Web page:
I read Phylogeny tutorial but I didn’t understand when its better to use mafft and when use fragment-insertion. its written there that fragment-insertion is good “if your reference phylogeny encompass neighboring relatives of which your sequences can be reliably inserted. Any sequences that do not match well enough to the reference are not inserted.”
so how can I know that?
because I want to use diversity metrics and its needed to import phylogeny tree but I’m not sure which one is better for me while the results are different.
Hi @mohsen_ej, it depends.
You’ll simply need to read up, or investigate the contents of the files, to see what these reference files contain. There are two commonly used reference sets for fragment-insertion (SEPP): GreenGenes & SILVA. SILVA is a much larger reference set and contains many more reference sequences, particularly ideal for environmental data sets. Whereas either of these reference files appear to do well for humans.
Generally speaking, many consider fragment-insertion to be ideal, as you are inserting your short sequence fragments into a curated reference phylogeny that is based on full length rRNA sequences. Whereas constructing a de novo phylogeny from short reads can create some potential problems, depending on the gene and phylogeny tool you use. For more information on why that is, read the fragment insertion paper linked that phylogeny tutorial.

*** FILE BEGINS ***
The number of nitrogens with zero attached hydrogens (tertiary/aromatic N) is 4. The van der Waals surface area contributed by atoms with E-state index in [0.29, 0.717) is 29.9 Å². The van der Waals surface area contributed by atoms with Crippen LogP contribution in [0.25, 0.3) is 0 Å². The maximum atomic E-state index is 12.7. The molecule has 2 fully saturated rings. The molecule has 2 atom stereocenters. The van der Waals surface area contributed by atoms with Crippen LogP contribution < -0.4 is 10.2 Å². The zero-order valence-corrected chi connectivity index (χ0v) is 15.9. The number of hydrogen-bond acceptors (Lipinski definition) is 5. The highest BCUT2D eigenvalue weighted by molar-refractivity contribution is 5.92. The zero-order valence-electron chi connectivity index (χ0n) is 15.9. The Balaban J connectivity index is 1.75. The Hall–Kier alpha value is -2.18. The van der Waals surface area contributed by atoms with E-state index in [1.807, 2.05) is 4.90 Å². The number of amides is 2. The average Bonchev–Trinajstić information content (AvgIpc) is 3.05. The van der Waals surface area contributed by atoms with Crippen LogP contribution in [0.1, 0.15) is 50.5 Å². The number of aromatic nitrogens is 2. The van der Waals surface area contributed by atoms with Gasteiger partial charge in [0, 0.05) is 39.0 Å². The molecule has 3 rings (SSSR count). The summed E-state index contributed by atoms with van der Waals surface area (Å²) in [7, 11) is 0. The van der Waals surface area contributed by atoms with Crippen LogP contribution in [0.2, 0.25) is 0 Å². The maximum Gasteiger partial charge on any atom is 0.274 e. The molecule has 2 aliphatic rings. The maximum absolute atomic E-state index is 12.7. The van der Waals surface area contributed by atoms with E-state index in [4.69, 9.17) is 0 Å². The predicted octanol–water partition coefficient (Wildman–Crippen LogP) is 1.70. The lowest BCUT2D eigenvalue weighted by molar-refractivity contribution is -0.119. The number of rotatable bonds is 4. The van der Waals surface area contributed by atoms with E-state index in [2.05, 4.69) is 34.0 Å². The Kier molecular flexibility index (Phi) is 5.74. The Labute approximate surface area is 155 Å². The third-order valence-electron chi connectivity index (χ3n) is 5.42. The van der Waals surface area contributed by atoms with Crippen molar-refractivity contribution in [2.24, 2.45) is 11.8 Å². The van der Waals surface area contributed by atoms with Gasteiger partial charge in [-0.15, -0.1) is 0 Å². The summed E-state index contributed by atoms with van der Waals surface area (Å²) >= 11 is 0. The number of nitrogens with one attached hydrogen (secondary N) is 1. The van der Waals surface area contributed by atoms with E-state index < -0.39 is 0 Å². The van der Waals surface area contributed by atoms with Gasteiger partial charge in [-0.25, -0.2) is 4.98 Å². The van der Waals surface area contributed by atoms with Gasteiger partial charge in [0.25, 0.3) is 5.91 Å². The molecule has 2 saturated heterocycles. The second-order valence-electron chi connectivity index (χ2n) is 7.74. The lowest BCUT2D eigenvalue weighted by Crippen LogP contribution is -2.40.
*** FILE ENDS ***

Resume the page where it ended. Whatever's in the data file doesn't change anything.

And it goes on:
I typically run both de novo and fragment insertion approaches on my data. Sometimes they are quite different, other times they are not. I try to stick with fragment-insertion when possible (fragment insertion can require more resources to run). Otherwise, I often use IQ-TREE for de novo phylogenetic reconstruction. But your mileage may vary.
But if you are using full-length rRNA sequence data you would be fine to use a de novo approach.
Thanks for your prompt reply.
I have run both of them before, but I do not know exactly which of the two is more appropriate for my data.
I mean, how do I know which one worked better?
Excuse me if my question is a beginner.
There is no easy answer to this, but for short reads, I suggested:
Again, read the fragment insertion paper and see if the logic outlined there makes sense to you. If it does, then go with that approach.
For Example you can see two bray-curtis plot which are made by tree.qza (fragment-insertion) and rooted-tree.qza (mafft) :
Yeah, like I said:
In this case, these plots look identical, just flipped on
Axis 2. ProTip: you can invert any of the axes in the visualizer. In this case I’d invert
Axis 2 to make it look more like the other PCoA plot. Also, this brings up another point: if your biological signal is very robust, it will not matter if you use de novo or fragment insertion output. So, pick your favorite . Seems like the variance along the axes is is better explained with the fragment insertion.
many thanks for your helpful information.